He also shared his own personal story noting that the impact of oppression for being both Black and queer is a struggle that some queer folk cannot resolve on their own. "Every queer person I know has either attempted or thought about attempting suicide…" Calhoun explained to Congress members. "When I was a 12-year-old Black boy, I thought tying a noose around my neck was the only way to end my pain. Black queer students are at greater risk for mental illness, suicidal thoughts and suicide attempts greater attention must be paid to supporting us."

According to various studies, when compared to people that identify as straight, queer individuals are three times more likely to experience a mental health condition and two-and-a-half times more likely to experience depression, anxiety, and substance misuse. Discrimination against queer people is associated with high rates of psychiatric disorders, substance abuse, and suicide. Queer youth are also four times more likely to attempt suicide, experience suicidal thoughts, and engage in self-harm, compared to straight youth.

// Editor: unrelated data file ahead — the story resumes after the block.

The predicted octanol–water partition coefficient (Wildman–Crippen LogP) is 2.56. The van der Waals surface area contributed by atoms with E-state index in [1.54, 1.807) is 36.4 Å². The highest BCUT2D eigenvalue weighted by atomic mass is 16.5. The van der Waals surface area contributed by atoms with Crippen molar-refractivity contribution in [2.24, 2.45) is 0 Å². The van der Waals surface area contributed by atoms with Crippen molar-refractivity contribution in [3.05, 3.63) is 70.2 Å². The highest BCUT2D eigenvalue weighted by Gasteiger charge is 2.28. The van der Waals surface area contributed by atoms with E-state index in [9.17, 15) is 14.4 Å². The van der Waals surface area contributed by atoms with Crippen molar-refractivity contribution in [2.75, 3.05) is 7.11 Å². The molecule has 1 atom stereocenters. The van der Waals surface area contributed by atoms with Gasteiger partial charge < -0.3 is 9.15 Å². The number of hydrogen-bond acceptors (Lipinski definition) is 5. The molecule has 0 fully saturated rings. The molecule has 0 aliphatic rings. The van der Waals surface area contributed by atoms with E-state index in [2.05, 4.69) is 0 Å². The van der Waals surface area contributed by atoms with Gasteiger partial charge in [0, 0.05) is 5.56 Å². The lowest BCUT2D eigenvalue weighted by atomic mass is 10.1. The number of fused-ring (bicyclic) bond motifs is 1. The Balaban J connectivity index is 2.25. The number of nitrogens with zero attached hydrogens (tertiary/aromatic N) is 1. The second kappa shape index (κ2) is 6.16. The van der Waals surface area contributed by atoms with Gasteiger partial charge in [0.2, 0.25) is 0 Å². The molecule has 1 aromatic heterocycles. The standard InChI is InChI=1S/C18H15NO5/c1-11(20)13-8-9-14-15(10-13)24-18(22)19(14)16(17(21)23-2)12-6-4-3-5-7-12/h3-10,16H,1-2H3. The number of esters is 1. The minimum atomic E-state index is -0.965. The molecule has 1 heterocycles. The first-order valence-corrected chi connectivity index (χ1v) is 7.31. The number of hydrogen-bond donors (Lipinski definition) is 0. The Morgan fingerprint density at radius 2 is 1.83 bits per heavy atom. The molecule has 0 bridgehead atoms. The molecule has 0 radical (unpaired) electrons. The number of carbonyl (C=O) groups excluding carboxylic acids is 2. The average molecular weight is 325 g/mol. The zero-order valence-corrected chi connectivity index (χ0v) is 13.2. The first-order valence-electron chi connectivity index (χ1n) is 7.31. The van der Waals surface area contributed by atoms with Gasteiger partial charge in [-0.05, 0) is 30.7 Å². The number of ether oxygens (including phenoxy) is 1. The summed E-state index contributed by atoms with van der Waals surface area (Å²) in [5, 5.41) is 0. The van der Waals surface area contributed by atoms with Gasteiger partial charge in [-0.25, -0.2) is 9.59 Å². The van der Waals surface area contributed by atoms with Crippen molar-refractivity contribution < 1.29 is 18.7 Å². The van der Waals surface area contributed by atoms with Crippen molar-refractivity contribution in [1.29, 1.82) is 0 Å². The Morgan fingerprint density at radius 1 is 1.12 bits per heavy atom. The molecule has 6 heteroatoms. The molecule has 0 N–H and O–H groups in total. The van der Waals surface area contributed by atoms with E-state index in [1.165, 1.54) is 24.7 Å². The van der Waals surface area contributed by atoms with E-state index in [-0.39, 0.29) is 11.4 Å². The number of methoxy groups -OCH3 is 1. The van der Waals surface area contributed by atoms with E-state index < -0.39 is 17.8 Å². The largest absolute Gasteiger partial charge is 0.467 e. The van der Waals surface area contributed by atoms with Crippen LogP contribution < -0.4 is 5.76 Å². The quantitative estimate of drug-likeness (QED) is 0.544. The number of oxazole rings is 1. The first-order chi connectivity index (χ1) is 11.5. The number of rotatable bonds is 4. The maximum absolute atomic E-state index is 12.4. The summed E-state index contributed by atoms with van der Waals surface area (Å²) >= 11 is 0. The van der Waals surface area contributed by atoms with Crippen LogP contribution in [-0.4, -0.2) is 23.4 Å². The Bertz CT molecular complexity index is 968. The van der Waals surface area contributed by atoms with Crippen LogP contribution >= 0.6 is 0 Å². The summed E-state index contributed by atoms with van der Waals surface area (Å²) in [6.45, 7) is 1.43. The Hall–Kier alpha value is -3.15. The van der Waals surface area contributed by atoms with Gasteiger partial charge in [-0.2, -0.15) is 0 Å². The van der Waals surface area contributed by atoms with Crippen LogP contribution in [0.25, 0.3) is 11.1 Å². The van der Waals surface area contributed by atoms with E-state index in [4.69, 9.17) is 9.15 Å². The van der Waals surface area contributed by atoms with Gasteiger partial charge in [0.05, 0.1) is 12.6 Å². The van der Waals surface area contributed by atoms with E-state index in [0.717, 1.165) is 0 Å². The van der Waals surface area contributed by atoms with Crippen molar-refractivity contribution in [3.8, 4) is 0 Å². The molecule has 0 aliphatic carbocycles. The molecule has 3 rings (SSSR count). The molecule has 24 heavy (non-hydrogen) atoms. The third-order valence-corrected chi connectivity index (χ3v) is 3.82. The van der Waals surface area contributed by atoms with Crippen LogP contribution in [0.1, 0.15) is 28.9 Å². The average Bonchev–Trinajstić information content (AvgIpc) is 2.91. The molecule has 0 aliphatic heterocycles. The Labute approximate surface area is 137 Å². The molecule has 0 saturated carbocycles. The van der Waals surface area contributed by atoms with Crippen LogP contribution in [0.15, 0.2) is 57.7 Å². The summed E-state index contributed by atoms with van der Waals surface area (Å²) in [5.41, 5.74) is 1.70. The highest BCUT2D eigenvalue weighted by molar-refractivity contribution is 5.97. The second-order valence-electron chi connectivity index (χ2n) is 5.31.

"The NBJC is proud of the work we lead to ensure that the needs of youth who have the double gift of being both Black and LGBTQ/SGL are considered and addressed," said David Johns, Executive Director of the National Black Justice Coalition. "Too often conversations about Black people, and Black students, ignore the reality that as long as there have been Black people there have been Black LGBTQ/SGL people.